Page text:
Romanian Church opposes compulsory sex education in schools

Bucharest, April 29, 2020

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According to a law promulgated by Romanian President Klaus Iohannis on April 3, schools are required to hold life and health education programs, including sex education classes, at least once per semester.

The Romanian Orthodox Church has issued a statement opposing the obligatory nature of the classes, calling for parents to be able to retain the right to decide how their child will be educated in such matters. Studies show that sex education in public schools can damage a child’s innocence and purity, the Church argues.

The Church’s press release is published in full (in Romanian) by the Basilica News Agency. Since March 13, the Patriarchate has sent addresses on the matter to the President, Prime Minister, and Minister of Education and Research.

“The compulsory enrolling of pupils in sex education programs is an attack on the children’s innocence, preventing their natural development and marking them for life,” reads Monday’s press release.

The Romanian Constitution stipulates that “parents or guardians have the right to ensure, according to their own convictions, the education of minor children whose responsibility they have” and that “freedom of thought and opinion, as well as freedom of religious beliefs cannot be restricted in any way. No one may be compelled to adopt an opinion or to adhere to a religious belief contrary to his or her beliefs,” the Church reminds.

Further, law no. 272/2004 provides that, “the child’s parents have with priority the right to choose the type of education to be given to their children.”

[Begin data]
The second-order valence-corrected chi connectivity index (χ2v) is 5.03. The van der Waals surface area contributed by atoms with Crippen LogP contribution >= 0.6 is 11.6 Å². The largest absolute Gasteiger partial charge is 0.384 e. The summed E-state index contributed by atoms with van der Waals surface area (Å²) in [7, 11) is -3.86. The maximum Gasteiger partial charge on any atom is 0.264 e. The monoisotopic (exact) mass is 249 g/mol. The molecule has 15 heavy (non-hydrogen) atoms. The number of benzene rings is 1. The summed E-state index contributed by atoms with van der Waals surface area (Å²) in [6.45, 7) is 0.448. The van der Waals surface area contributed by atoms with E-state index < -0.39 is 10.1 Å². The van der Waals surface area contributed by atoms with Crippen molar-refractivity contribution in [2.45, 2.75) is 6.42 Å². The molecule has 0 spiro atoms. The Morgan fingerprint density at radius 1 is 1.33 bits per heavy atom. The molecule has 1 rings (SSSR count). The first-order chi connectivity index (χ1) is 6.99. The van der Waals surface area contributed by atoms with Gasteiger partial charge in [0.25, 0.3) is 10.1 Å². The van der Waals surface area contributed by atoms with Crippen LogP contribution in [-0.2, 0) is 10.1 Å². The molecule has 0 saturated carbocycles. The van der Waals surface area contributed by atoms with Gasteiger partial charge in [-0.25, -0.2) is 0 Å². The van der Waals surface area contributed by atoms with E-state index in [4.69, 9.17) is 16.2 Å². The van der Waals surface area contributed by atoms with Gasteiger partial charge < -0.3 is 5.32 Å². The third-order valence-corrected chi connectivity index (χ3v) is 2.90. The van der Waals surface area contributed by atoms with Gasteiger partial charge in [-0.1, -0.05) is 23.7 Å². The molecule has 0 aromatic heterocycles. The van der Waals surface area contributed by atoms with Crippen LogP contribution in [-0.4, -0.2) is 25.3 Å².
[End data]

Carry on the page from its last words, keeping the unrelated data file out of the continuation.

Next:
“Therefore, there is no objective reason for the state to impose an ideological model in the education of children, beyond the consent and beliefs of parents,” the Church concludes.

“We consider that the compulsory inclusion of students in sex education programs is an attack on the innocence of children, preventing their natural development and marking them for life. In this regard, several studies conducted in different countries have shown that such an approach to children's education has resulted in the beginning of sexual life earlier, with the necessary consequences, without any social improvement,” the press release continues, referring to a 2019 study on sex education in the United States that demonstrates that such programs are at best ineffective, and often lead to lead increased pregnancy rates in adolescence, risky sexual behaviors, and children beginning to have sex at an earlier age.

The Church also notes that sex education is not compulsory in many EU countries.

Numerous civil society associations in Romania have also raised their concerns about sex education in schools, calling instead for a greater emphasis on family education.

“We believe that the preparation for intimate and family life must be left primarily to the family who can correctly and objectively assess the stage of psycho-physical, intellectual and emotional development of the child,” the statement reads.

The Patriarchate states in conclusion:

Life also has a spiritual dimension, ignored in secularized contemporary society, which has lost the sacred meaning of human life. The Church has always attached great importance to the spiritual growth of man, who is called to eternal life in the love of God. Therefore, it is relevant to capitalize on the formative specificity of religious education, which contributes to cultivating a living and confessing awareness of the eternal value of the human person, promoting its dignity in the family and society and reducing the negative effects of the contemporary crisis of identity and orientation.

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Fr Wiliam Bauer4/29/2020 9:22 pm
As it should be.
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